Adolescents all over America love pizza. Orthodox kids are no exception. They love to congregate in kosher pizza parlors, especially at Pizza Mayven, which has mastered exactly the right blend of too much cheese and just enough sauce on a firm, chewy, almost crunchy crust.

New Yorkers Robert and Debbie Ullman, who opened this place in ’83, betray the Eastern influence in their cheese-laden pies. Other dishes (not always available) include Middle Eastern salads, pastas (served with sauce and yet more melted cheese), Mexican dishes (still more cheese) and calzone (enough with the cheese, already!). But why bother, when pizza, the only dish as perfect as milk and honey, is made so well?

Pizza Mayven, 140 N. La Brea Ave., Los Angeles, (213) 857-0353. Open for lunch Sunday-Friday, dinner Sunday-Thursday. Dinner for two, food only, $5-$15. No credit cards accepted.

“Listen, Sadie,” goes an old joke, “how did you get your Chinese cooks to speak Yiddish so well?” “Shhh--they think we’re teaching them English!”

It’s a joke told often at Peking Tam, which offers low-salt, MSG-free fleishig Chinese fare cooked by Chinese chefs. The atmosphere is utilitarian, the food no better (and no worse) than that in your average Chinese takeout joint. Chicken dishes--sweet and sour, Kung Pao (with onions, peanuts and water chestnuts) and Ho Lee (with cashews and fried noodles)--as well as Sichuan fish (with scallions, peanuts and water chestnuts) are among the best offerings; less successful is Mongolian beef, cooked until it’s slightly dry in a hot, bitter red sauce with green onions.

Next door is the Kosher Nostra, which serves decent pizza, cheese-stuffed Mexican dishes, falafel (balls of fried, ground chick-pea paste) and terrific turnovers (called “yummies”) with different pizza-like fillings in a functional, if not quite comfortable, room furnished with wooden tables and booths and swarming with families.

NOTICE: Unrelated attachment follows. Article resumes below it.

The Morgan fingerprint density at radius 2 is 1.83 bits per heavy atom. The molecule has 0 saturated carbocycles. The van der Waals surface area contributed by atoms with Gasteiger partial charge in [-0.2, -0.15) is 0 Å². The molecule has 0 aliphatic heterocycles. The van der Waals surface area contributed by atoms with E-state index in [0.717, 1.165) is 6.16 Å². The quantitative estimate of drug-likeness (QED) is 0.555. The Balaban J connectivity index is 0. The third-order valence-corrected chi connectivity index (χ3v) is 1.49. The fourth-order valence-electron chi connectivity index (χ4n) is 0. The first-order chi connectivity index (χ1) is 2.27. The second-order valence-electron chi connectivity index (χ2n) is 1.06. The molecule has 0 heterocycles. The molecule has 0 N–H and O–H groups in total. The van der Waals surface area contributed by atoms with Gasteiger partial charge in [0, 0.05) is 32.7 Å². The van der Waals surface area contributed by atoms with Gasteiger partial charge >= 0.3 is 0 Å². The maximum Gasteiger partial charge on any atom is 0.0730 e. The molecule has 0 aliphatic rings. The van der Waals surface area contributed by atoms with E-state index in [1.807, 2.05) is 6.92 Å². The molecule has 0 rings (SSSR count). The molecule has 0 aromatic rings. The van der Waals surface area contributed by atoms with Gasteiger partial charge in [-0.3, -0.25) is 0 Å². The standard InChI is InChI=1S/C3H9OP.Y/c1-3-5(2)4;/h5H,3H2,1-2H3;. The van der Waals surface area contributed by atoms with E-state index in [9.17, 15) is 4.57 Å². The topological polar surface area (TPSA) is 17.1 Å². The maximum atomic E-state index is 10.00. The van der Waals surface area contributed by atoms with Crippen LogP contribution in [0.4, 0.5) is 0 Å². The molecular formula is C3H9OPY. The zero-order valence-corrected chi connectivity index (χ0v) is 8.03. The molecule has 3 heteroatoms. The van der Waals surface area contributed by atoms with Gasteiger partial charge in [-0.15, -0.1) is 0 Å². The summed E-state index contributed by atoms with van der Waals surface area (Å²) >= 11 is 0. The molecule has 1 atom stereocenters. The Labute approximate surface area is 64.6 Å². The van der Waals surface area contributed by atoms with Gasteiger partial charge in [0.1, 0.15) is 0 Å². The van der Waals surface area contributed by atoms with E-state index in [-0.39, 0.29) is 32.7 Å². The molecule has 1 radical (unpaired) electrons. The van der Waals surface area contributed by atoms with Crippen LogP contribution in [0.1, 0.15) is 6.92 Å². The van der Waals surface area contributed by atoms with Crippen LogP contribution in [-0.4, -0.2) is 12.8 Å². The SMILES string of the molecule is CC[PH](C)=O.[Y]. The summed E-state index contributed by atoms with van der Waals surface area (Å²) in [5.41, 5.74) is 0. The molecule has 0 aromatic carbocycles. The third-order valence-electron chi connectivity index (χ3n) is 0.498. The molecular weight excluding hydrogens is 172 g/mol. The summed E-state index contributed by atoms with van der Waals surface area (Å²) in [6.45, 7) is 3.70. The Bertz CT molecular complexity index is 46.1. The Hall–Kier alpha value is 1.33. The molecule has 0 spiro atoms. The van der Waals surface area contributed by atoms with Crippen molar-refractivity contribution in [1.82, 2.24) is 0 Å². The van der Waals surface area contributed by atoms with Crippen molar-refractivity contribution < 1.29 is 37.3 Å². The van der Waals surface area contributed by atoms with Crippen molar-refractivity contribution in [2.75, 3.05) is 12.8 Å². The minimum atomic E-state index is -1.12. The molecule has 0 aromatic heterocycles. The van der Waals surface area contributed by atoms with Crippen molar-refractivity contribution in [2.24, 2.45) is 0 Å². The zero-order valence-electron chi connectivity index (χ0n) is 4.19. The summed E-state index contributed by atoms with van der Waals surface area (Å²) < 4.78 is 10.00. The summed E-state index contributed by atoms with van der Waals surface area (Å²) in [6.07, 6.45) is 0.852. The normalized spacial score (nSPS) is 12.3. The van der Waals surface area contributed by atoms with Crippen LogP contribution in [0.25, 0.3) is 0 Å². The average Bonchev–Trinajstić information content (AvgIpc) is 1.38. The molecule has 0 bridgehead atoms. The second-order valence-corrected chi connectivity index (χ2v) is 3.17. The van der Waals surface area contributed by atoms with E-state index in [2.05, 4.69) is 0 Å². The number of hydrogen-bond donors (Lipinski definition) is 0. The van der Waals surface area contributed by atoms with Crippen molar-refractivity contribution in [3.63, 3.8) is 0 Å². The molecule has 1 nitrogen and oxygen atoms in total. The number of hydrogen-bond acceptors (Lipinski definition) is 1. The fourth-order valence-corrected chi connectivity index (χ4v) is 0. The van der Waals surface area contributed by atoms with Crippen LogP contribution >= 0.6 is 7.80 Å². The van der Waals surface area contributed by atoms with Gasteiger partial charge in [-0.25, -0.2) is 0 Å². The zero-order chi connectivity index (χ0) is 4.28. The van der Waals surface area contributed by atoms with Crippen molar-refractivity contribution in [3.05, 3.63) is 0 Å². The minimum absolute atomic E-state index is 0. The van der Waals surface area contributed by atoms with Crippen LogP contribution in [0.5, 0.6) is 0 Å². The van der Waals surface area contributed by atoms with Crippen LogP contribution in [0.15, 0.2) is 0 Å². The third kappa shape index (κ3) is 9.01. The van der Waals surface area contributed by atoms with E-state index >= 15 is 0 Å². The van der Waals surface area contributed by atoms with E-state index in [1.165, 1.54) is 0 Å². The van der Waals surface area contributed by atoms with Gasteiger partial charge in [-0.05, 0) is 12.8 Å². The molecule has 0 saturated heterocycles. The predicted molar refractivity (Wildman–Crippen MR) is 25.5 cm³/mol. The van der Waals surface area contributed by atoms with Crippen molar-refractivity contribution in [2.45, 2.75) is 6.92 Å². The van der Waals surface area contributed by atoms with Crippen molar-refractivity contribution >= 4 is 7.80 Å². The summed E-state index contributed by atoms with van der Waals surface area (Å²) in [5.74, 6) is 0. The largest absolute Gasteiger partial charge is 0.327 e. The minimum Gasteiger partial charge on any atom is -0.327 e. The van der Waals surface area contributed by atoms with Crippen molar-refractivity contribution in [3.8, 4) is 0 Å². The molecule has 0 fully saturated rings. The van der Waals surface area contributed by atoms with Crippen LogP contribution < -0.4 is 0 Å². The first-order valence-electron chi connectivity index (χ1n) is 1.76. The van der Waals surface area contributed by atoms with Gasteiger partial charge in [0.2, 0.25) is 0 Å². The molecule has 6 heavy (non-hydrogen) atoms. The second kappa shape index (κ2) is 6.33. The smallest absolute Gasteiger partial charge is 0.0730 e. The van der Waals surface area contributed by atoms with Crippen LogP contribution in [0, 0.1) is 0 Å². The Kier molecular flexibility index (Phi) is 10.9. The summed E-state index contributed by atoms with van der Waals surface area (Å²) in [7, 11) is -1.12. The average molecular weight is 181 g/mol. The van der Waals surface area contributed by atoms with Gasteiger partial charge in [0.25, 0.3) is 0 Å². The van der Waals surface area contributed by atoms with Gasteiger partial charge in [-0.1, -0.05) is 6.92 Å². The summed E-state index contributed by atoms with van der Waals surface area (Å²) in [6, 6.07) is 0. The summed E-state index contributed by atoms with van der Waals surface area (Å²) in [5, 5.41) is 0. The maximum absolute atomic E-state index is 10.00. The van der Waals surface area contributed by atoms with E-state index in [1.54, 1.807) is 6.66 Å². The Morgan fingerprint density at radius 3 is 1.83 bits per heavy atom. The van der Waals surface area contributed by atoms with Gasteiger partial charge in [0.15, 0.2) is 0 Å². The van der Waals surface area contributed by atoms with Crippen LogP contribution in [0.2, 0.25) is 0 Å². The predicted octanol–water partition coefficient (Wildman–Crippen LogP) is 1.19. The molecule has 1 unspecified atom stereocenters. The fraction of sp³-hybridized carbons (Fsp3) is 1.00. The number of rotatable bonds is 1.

Howard Weiss, a pioneer among local kosher restaurateurs, owns both places and is himself one of the main attractions. He can be counted on to offer a few good words or bad jokes as he rushes back and forth between his restaurants.

Peking Tam, 363 S. Fairfax Ave., Los Angeles, (213) 658-8118; Kosher Nostra, 365 S. Fairfax Ave., Los Angeles, (213) 655-1994. Open for lunch Sunday-Friday, dinner Sunday-Thursday. Takeout. Dinner for two, food only, $6 to $25. No credit cards.

To Tevye the milkman, Friday night was the time to sit down with family and friends to the finest meal of the week. It’s a tradition that is still retained by a surprising number of Jewish families. Because most kosher restaurants are not open on Friday night, one place in the San Fernando Valley that’s not kosher is worth mentioning for its special Sabbath dinner. Masada’s meal comes complete with the wine, chopped liver, chicken soup, roast chicken . . . and the Sabbath blessings, as well.

On other nights this homey, comfortable Mediterranean restaurant serves lamb, beef or chicken shish kebab, a wonderful roasted lamb shank and a delicious Moroccan chicken made with prunes and dried apricots and served with basmati rice. Hamburgers and deli sandwiches are also available, and an extensive vegetarian menu includes an authentic Greek salad and the best falafel to be found in a non-fast-food restaurant.

Masada Restaurant, 16260 Ventura Blvd., Encino, (818) 906-0774. Open for lunch Monday-Friday, dinner seven nights (Sabbath dinner 7:30 p.m. by reservation only). Beer and wine. Dinner for two, food only, $10-$30. Sabbath dinner $15 per person. MasterCard and Visa accepted.

Some other good bets: Yafa Restaurant, 637 S. Fairfax Ave, Los Angeles, (213) 656-9232 for Persian, Moroccan and Israeli cuisine (great hummus) in a nicely refurbished I-HOP; Pico Kosher Deli, 8826 W. Pico Blvd., (213) 273-9381, for a pleasant setting, comfortable booths and great corned beef and pastrami on crunchy rye bread; Drexler’s, 12519 1/2 Burbank Blvd., North Hollywood, (818) 761-6405, for good, old-fashioned, extremely inexpensive deli food (sandwiches go for $3.50 a pop); Dan Michael’s, 7777 W. Sunset Blvd., Los Angeles, (213) 851-7557, for Israeli sandwiches and salads (and for hanging out with Hebrew-speakers); L’Orient, in the Beverly Grand Hotel, 7257 Beverly Blvd., (213) 939-1653, for Chinese/Continental dining, overpriced but very elegant; and Going Bananas, 13808 Ventura Blvd., Sherman Oaks, (818) 907-7716, for pasta, fish, fresh fruit drinks and other health food.